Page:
It can be useful to have a placeholder, or a variable, anchored in your text. This allows you to easily change out the information as the data changes, for example when the page number or date changes.
In the dialog “Page Number, Date, etc.,” the following options can be entered as a placeholder, with a description of what will actually appear in your text:
- “Current page number” will display the page number of the page on which the placeholder is located. You also have the option to enter an “+ Offset” of X “Page(s)”.
- The “Total number of pages” will insert the total number of pages in your document, which is dependent on the starting value you can enter for the page numbers in your document (in the “Page Numbering” dialog).
- With “Name of this file” you can insert the name of the current file, and if you want, “Including path.”
- A “Current date (updated upon loading)” will always be updated to display the current date.
- Under “Current date plus” you can also enter an offset for the date in “day(s),” “week(s),” or “month(s).”
- The “Date of when the document was last changed” will display the date on which your document was last changed and saved.
- “Today’s date fixed” will insert today’s date which will then not be updated or changed.
For all placeholders that contain dates, you can select the “Format” in which to display your dates (e.g. month, day, year). You can also decide what kind of “Separator” you would like to use (a decimal point, comma, etc.). Note that the separator does not apply to all listed date formats.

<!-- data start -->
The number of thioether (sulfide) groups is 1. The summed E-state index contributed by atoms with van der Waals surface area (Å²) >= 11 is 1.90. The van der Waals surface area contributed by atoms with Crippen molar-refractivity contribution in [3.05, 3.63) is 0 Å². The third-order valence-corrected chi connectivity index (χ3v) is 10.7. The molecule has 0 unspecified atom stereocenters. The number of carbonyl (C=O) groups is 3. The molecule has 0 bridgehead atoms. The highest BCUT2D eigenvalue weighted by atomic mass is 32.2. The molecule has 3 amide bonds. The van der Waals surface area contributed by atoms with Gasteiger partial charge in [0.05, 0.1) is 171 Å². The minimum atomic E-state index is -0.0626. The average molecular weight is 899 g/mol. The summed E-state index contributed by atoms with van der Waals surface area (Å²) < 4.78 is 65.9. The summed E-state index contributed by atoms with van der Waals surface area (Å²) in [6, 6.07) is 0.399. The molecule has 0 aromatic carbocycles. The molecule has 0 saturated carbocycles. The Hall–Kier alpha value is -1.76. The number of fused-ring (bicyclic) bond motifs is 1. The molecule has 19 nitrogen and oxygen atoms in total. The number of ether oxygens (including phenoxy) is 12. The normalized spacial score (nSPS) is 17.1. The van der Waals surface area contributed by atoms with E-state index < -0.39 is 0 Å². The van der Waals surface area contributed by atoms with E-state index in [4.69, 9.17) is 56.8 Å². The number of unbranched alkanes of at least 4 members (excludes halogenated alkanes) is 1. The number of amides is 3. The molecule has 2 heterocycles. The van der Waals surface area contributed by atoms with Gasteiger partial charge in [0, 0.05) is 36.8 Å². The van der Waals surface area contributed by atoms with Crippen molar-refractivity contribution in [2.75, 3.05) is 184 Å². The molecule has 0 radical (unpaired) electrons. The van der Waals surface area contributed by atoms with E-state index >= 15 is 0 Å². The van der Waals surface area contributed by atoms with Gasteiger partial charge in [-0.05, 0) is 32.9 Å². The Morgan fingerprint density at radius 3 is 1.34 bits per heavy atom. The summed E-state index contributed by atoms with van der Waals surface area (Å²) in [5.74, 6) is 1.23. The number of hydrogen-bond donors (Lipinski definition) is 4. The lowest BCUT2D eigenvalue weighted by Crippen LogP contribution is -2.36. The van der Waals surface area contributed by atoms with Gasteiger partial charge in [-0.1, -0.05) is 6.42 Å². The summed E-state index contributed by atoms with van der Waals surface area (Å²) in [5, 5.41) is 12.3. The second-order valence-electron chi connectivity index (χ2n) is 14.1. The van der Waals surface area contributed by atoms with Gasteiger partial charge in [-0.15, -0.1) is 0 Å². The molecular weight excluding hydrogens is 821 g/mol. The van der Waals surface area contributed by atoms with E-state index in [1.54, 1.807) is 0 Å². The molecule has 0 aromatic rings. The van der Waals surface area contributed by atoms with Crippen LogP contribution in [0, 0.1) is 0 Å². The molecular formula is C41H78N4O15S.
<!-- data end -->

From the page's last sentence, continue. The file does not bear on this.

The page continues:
In novels, page numbering often begins on the first page of the front matter. After the title page, copyright, etc., the main text will usually begin around page number 5. In scientific texts, however, the main text usually begins on page 1. This dialog will tell Papyrus Author where to begin numbering your pages. Negative numbers can also be used for pages that come before you choose to start numbering, “-4” for example.
You have the freedom to choose when and how you would like your text to be numbered. No need to use special templates or master pages; it can all be done here. Especially for scientific texts, there are a multitude of ways to number the table of contents: letters, large Roman numerals, small Roman numerals, etc. All these settings can be found in this dialog.